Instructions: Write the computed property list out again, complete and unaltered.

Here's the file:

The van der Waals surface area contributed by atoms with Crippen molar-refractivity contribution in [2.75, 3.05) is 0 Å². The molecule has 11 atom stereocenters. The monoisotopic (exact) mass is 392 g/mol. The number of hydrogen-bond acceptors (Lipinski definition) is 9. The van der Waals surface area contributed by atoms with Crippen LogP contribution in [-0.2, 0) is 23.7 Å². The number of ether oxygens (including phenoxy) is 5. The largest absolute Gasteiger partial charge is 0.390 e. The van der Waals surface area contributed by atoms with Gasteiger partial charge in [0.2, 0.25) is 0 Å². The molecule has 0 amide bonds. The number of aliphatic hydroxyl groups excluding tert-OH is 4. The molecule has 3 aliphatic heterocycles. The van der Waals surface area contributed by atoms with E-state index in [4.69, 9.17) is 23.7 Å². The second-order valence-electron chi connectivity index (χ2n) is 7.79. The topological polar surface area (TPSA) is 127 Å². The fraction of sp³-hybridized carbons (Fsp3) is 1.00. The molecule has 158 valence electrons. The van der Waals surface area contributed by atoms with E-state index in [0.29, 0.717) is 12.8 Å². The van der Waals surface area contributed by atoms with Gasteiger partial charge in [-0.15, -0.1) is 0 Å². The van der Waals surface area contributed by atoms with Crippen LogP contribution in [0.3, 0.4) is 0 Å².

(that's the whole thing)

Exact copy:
The van der Waals surface area contributed by atoms with Crippen molar-refractivity contribution in [2.75, 3.05) is 0 Å². The molecule has 11 atom stereocenters. The monoisotopic (exact) mass is 392 g/mol. The number of hydrogen-bond acceptors (Lipinski definition) is 9. The van der Waals surface area contributed by atoms with Crippen LogP contribution in [-0.2, 0) is 23.7 Å². The number of ether oxygens (including phenoxy) is 5. The largest absolute Gasteiger partial charge is 0.390 e. The van der Waals surface area contributed by atoms with Gasteiger partial charge in [0.2, 0.25) is 0 Å². The molecule has 0 amide bonds. The number of aliphatic hydroxyl groups excluding tert-OH is 4. The molecule has 3 aliphatic heterocycles. The van der Waals surface area contributed by atoms with E-state index in [4.69, 9.17) is 23.7 Å². The second-order valence-electron chi connectivity index (χ2n) is 7.79. The topological polar surface area (TPSA) is 127 Å². The fraction of sp³-hybridized carbons (Fsp3) is 1.00. The molecule has 158 valence electrons. The van der Waals surface area contributed by atoms with E-state index in [0.29, 0.717) is 12.8 Å². The van der Waals surface area contributed by atoms with Gasteiger partial charge in [-0.15, -0.1) is 0 Å². The van der Waals surface area contributed by atoms with Crippen LogP contribution in [0.3, 0.4) is 0 Å².